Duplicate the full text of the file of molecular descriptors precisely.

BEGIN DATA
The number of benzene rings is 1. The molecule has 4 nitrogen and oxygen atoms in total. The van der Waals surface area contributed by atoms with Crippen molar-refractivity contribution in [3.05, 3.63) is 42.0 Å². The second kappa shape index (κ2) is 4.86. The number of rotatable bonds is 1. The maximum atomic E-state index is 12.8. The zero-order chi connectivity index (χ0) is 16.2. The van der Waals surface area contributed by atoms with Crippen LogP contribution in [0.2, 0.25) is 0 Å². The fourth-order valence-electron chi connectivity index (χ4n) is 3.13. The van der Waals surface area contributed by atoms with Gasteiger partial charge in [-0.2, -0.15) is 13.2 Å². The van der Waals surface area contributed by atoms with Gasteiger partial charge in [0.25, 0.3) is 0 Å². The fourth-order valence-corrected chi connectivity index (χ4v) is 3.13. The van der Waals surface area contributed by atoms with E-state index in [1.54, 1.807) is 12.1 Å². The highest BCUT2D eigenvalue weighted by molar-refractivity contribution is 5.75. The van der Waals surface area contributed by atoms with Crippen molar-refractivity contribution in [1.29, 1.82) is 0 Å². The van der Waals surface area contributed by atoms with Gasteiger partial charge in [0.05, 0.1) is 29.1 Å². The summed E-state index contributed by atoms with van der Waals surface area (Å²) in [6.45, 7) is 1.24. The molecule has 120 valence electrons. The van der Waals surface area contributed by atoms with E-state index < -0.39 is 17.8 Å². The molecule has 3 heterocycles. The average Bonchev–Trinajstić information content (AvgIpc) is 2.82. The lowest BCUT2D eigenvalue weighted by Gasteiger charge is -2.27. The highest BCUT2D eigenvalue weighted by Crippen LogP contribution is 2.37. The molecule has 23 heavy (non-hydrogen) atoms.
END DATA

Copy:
The number of benzene rings is 1. The molecule has 4 nitrogen and oxygen atoms in total. The van der Waals surface area contributed by atoms with Crippen molar-refractivity contribution in [3.05, 3.63) is 42.0 Å². The second kappa shape index (κ2) is 4.86. The number of rotatable bonds is 1. The maximum atomic E-state index is 12.8. The zero-order chi connectivity index (χ0) is 16.2. The van der Waals surface area contributed by atoms with Crippen LogP contribution in [0.2, 0.25) is 0 Å². The fourth-order valence-electron chi connectivity index (χ4n) is 3.13. The van der Waals surface area contributed by atoms with Gasteiger partial charge in [-0.2, -0.15) is 13.2 Å². The van der Waals surface area contributed by atoms with Gasteiger partial charge in [0.25, 0.3) is 0 Å². The fourth-order valence-corrected chi connectivity index (χ4v) is 3.13. The van der Waals surface area contributed by atoms with E-state index in [1.54, 1.807) is 12.1 Å². The highest BCUT2D eigenvalue weighted by molar-refractivity contribution is 5.75. The van der Waals surface area contributed by atoms with Crippen molar-refractivity contribution in [1.29, 1.82) is 0 Å². The van der Waals surface area contributed by atoms with Gasteiger partial charge in [0.05, 0.1) is 29.1 Å². The summed E-state index contributed by atoms with van der Waals surface area (Å²) in [6.45, 7) is 1.24. The molecule has 120 valence electrons. The van der Waals surface area contributed by atoms with E-state index < -0.39 is 17.8 Å². The molecule has 3 heterocycles. The average Bonchev–Trinajstić information content (AvgIpc) is 2.82. The lowest BCUT2D eigenvalue weighted by Gasteiger charge is -2.27. The highest BCUT2D eigenvalue weighted by Crippen LogP contribution is 2.37. The molecule has 23 heavy (non-hydrogen) atoms.